When someone collapses and stops breathing due to cardiac arrest, the actions of bystanders can very literally mean the difference between life and death. Unfortunately, many people either lack the necessary training to perform life-saving cardiopulmonary resuscitation (CPR) or aren’t confident enough in their ability to do it correctly because they can’t recall important details such as the ratio of chest compressions to rescue breaths. Some may also avoid taking action because they’re reluctant to make mouth-to-mouth contact with someone they don’t know or they fear they might injure the person.
The good news is, current American Heart Association guidelines now recommend a much simpler, easier-to-remember form of CPR for non-medical bystanders who witness a sudden cardiac arrest outside of a hospital setting. Called hands-only CPR, this form of the technique eliminates the rescue-breathing component and simply involves performing chest compressions to keep blood flowing to the brain and other vital organs until emergency responders arrive on the scene.
Knowing that hands-only CPR is a viable option can help bystanders overcome the reluctance to take action in situations where they don’t know the victim, don’t know why the victim is down, or don’t have a barrier device to prevent direct mouth-to-mouth contact with the victim.
According to Kristina Miller, coordinator of ProMedica’s CPR Rescue Training Center, hands-only CPR is appropriate any time someone is unconscious and not breathing. “If you see someone collapse or find someone unresponsive, first check for breathing and call 911—or have someone else call—to ensure medical help is on the way. Then, if you determine the victim isn’t breathing, begin pushing hard and fast on the lower half of his or her breastbone and keep going until the EMTs arrive or someone with better CPR training can take over.”
Hands-only CPR is performed from a kneeling position with the victim lying flat on the ground or floor. Place the heel of one hand on the center of the victim’s chest, and then place the heel of the other hand on top of the first and lace your fingers together. Your shoulders should be positioned directly over your hands, and your arms should be kept straight. Use your body weight to compress the victim’s chest, and try to press the chest down two inches with each compression.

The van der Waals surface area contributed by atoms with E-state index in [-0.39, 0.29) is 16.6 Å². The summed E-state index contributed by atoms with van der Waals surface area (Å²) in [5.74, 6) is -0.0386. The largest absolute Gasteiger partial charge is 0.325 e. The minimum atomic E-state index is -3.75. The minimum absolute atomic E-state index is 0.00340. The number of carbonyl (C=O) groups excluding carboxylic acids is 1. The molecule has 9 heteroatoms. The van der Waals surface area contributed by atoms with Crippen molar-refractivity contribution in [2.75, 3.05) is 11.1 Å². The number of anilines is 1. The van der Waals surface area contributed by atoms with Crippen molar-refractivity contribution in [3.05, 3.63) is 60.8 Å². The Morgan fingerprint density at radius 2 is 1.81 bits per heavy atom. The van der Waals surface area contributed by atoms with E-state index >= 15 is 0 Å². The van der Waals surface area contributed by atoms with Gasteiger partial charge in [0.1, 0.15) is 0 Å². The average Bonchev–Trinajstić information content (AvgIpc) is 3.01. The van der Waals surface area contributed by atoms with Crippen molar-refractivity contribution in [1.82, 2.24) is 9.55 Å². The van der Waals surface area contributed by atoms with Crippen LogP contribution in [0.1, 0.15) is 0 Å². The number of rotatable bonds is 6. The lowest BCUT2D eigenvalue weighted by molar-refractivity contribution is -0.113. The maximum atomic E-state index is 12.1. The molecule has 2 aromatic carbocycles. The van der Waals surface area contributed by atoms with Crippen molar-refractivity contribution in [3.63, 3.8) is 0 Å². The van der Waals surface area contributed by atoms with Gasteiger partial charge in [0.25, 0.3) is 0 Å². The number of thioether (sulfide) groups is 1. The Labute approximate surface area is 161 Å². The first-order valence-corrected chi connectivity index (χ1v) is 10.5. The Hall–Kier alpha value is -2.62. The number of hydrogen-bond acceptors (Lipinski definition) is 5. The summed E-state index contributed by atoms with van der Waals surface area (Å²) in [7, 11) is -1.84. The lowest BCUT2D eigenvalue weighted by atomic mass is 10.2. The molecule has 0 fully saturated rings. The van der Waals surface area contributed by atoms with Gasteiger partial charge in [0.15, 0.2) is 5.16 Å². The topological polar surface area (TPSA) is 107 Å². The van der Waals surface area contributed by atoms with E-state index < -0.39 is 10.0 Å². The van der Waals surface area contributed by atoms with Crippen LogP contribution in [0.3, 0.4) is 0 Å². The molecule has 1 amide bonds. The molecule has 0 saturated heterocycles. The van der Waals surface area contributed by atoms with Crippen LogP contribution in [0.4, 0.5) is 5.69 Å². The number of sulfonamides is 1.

The appropriate rate for the compressions is 100 to 120 per minute. Miller notes that an easy way to maintain the right rhythm is to do compressions to the beat of the Bee Gees song “Stayin’ Alive” or the popular kids’ song “Baby Shark,” which every parent with a young child knows. You will likely start to get fatigued as you perform the chest compressions, but it’s important to continue until EMS arrives. If possible, alternate doing the compressions with someone else on the scene.
Miller points out that having the knowledge and ability to perform CPR with rescue breathing is still important for medical professionals and other trained rescuers and is taught (in addition to the hands-only technique) in the ProMedica CPR Rescue Training Center’s Heartsaver CPR program, which is geared toward individuals who are expected to respond to emergencies in the workplace. “However, to provide quick, easy, and memorable CPR training for the layperson, the most effective approach is to teach hands-only CPR,” she says.
For more information about ProMedica’s CPR Rescue Training Center or to get on the schedule for the Heartsaver CPR class, call 419-291-3053. ❦